Descriptors and decorators


J

Joost Molenaar

WebOb contains this little nugget of code that allows you to define a
decorator that works on both methods and functions:

class Decorator(object):
def __init__(self, func):
self.func = func
def __get__(self, object, type=None):
if type is None:
return self
newfunc = self.func.__get__(object, type)
return self.__class__(newfunc)

I adapted it into a class, so that I can inherit this functionality
without thinking about it:

class trace(Decorator):
def __call__(self, *a, **kw):
print '-->', self.func.__name__, repr(a), repr(kw)
result = self.func(*a, **kw)
print '<--', self.func.__name__, '=', repr(result)
return result

I can then use it like this:

class C(object):
@trace
def m(self, x):
return 2 * x

And like this:

@trace
def f(x):
return 2 * x

It works:
--> m (21,) {}
<-- m = 42--> f (21,) {}
<-- f = 42

I'm still not sure what Decorator.__get__ does, or at least I'm not
sure enough to be able to explain it well.

Logically, the method C.m is unbound at the time the class is defined
but o.m is bound when it is called. This means that what
Decorator.__init__ receives as its 'func' parameter is the unbound
method C.m, and when it runs it should operate on the bound method o.m
instead. I suspect that this is what happens inside Decorator.__get__:
create a new instance of the decorator, with a bound version of the
decorated method, and call that without needing a 'self' parameter.

Is this in fact the easiest way to explain it?

Joost Molenaar
 
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B

bruno.desthuilliers

WebOb contains this little nugget of code that allows you to define a
decorator that works on both methods and functions:

class Decorator(object):
    def __init__(self, func):
        self.func = func
    def __get__(self, object, type=None):
        if type is None:
            return self
        newfunc = self.func.__get__(object, type)
        return self.__class__(newfunc) (snip)

I'm still not sure what Decorator.__get__ does, or at least I'm not
sure enough to be able to explain it well.
http://wiki.python.org/moin/FromFunctionToMethod


Logically, the method C.m is unbound at the time the class is defined

"At the time the class is defined" - that is (usually) when the
"class" statement's body is executed -, 'm' is a plain function. Note
that by that time, class 'C' doesn't even exist, so there's no way you
could have a 'C.m' method ;)

So, your decorator is applied to a function, and wraps it into a
Decorator object. Or more exactly, the function is defined, then the
Decorator class is called so a new Decorator object is instanciated
with the function as argument, and finally this Decorator instance is
rebound to the name under which the function was formely known. All
this happenning _before_ class C even exists, so when the class object
is created, it has an attribute by the name of the decorated function
which is in fact a Decorator instance.

Now this instance is itself a descriptor, so when C.m or o.m are
looked up, the descriptor protocol is fired and Descriptor.__get__ is
called. If called without at least a 'type' argument, it just returns
itself, so it works as an ordinary function. Else it calls the
function's own descriptor implementation to get a bound or unbound
method, and returns a new instance of the decorator with the method as
argument.

HTH
 
J

Joost Molenaar

So, your decorator is applied to a function, and wraps it into a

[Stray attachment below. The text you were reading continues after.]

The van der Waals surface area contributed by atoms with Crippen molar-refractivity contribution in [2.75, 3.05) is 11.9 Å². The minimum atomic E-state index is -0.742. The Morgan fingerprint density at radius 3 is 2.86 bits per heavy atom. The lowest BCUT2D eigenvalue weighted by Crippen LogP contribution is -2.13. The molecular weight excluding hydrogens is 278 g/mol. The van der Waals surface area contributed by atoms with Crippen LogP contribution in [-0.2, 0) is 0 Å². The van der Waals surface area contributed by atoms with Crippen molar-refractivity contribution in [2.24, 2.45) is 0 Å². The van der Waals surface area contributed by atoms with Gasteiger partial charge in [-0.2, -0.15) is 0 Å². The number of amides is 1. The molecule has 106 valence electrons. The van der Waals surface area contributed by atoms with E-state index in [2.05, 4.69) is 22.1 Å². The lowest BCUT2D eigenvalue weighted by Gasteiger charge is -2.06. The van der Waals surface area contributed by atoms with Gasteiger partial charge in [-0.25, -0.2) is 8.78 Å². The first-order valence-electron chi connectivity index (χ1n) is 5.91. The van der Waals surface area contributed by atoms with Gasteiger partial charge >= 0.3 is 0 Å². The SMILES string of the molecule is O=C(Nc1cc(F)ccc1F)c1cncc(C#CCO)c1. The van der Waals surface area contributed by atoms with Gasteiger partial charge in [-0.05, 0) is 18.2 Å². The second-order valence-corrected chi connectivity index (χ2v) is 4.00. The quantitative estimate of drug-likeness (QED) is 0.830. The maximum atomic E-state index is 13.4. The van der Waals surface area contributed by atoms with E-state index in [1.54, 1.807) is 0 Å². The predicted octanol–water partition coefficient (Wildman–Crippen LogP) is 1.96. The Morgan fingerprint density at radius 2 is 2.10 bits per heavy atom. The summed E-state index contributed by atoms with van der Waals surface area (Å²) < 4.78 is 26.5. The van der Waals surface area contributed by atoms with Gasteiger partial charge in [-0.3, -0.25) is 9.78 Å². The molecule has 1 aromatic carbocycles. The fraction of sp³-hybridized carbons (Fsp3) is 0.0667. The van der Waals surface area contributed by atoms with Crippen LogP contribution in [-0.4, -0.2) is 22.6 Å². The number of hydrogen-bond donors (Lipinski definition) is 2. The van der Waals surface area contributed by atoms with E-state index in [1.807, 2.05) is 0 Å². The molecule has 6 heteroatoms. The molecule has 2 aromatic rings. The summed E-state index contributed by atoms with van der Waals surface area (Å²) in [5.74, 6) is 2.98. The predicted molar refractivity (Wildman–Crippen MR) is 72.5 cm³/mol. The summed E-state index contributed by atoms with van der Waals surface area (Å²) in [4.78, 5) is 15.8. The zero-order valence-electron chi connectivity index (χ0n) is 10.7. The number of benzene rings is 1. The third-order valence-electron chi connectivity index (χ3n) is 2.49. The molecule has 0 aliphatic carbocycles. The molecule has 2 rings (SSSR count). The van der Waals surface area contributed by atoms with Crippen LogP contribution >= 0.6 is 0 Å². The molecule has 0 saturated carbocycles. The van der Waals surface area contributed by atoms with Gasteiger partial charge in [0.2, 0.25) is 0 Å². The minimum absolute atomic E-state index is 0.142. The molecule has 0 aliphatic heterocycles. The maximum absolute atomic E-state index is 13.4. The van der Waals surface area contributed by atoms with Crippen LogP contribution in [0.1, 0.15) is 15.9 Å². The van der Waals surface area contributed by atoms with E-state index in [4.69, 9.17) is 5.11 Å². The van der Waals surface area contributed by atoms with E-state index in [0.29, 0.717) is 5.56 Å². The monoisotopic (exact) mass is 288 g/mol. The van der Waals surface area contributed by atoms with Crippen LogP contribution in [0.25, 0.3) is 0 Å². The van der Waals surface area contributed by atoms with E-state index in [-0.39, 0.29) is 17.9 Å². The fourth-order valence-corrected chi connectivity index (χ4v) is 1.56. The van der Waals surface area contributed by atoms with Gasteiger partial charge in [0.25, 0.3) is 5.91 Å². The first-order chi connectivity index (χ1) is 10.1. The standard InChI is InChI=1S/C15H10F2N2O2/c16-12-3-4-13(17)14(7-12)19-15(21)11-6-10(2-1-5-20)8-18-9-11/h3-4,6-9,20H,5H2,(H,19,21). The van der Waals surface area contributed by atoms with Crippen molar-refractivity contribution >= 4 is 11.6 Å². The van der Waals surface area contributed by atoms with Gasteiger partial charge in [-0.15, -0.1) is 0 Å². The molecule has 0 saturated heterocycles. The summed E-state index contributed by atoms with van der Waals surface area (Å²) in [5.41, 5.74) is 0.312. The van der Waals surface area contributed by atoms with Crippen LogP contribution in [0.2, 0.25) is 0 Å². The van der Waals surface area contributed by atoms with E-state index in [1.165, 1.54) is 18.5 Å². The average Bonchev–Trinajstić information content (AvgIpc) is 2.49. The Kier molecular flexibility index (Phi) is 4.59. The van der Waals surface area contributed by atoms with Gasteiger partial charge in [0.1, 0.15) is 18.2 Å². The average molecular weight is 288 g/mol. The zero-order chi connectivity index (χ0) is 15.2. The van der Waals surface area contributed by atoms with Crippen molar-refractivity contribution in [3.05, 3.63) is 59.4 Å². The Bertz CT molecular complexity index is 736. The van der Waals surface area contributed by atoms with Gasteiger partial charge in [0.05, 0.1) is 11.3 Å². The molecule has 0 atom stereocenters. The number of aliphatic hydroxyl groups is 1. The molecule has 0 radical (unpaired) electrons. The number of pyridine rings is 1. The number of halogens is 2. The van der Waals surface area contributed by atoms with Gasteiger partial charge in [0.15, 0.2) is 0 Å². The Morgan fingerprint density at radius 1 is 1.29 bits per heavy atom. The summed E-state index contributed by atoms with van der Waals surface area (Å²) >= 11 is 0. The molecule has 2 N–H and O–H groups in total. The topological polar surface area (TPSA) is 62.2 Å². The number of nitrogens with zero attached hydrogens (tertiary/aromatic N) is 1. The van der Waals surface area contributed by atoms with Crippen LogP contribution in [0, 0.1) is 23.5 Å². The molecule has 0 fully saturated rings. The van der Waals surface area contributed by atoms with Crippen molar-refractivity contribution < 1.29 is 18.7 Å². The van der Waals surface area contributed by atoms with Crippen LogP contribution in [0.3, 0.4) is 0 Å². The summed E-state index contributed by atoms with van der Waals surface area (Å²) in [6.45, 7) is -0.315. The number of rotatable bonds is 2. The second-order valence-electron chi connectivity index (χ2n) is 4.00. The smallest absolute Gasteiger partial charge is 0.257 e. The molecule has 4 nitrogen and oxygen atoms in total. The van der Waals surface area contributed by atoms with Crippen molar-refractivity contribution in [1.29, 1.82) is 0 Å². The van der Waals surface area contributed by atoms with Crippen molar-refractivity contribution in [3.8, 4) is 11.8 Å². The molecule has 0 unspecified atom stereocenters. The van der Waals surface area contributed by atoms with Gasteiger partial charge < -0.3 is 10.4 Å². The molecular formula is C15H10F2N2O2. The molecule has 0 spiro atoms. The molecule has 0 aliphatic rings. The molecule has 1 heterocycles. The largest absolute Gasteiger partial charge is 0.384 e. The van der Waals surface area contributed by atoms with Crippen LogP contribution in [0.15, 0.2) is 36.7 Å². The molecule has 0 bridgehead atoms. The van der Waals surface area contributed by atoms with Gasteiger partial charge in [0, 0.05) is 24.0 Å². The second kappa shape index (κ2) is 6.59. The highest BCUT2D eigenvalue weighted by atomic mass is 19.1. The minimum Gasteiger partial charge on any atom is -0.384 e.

Decorator object. Or more exactly, the function is defined, then the
Decorator class is called so a new Decorator object is instanciated
with the function as argument, and finally this Decorator instance is
rebound to the name under which the function was formely known. All
this happenning _before_ class C even exists, so when the class object
is created, it has an attribute by the name of the decorated function
which is in fact a Decorator instance.

Now this instance is itself a descriptor, so when C.m or o.m are
looked up, the descriptor protocol is fired and Descriptor.__get__ is
called. If called without at least a 'type' argument, it just returns
itself, so it works as an ordinary function. Else it calls the
function's own descriptor implementation to get a bound or unbound
method, and returns a new instance of the decorator with the method as
argument.

Thanks, Bruno.
Your python-wiki page and walk-through for the Decorator code make it
clear. I now finally understand that methods are in fact ordinary
functions at the time the class is created, and that the descriptor
protocol turns them into bound or unbound methods when they're
accessed as attributes:
class K(object): pass ....
def g(self): pass ....
g
K.m = g
K.m
K.__dict__['m']
<bound method K.g of <__main__.K object at 0x7f322f709a50>>

Cheers! Now I will try to wrap my brain around metaclasses and coroutines. ;-)
 
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B

bruno.desthuilliers

Thanks, Bruno.
Your python-wiki page and walk-through for the Decorator code make it
clear. I now finally understand that methods are in fact ordinary
functions at the time the class is created, and that the descriptor
protocol turns them into bound or unbound methods when they're
accessed as attributes: (snip)
Cheers! Now I will try to wrap my brain around metaclasses and coroutines. ;-)

Metaclasses are nothing special, really. Python classes are plain
objects and you can as well instanciate a class directly - the "class"
statement being mostly syntactic sugar:

def func(obj, x):
obj.x = x

NewClass = type("NewClass", (object,), {'__init__':func, 'foo':lambda
z: z.x + 2})

So in the end, a metaclass is just another plain class, that is used
to instanciate class objects.
 

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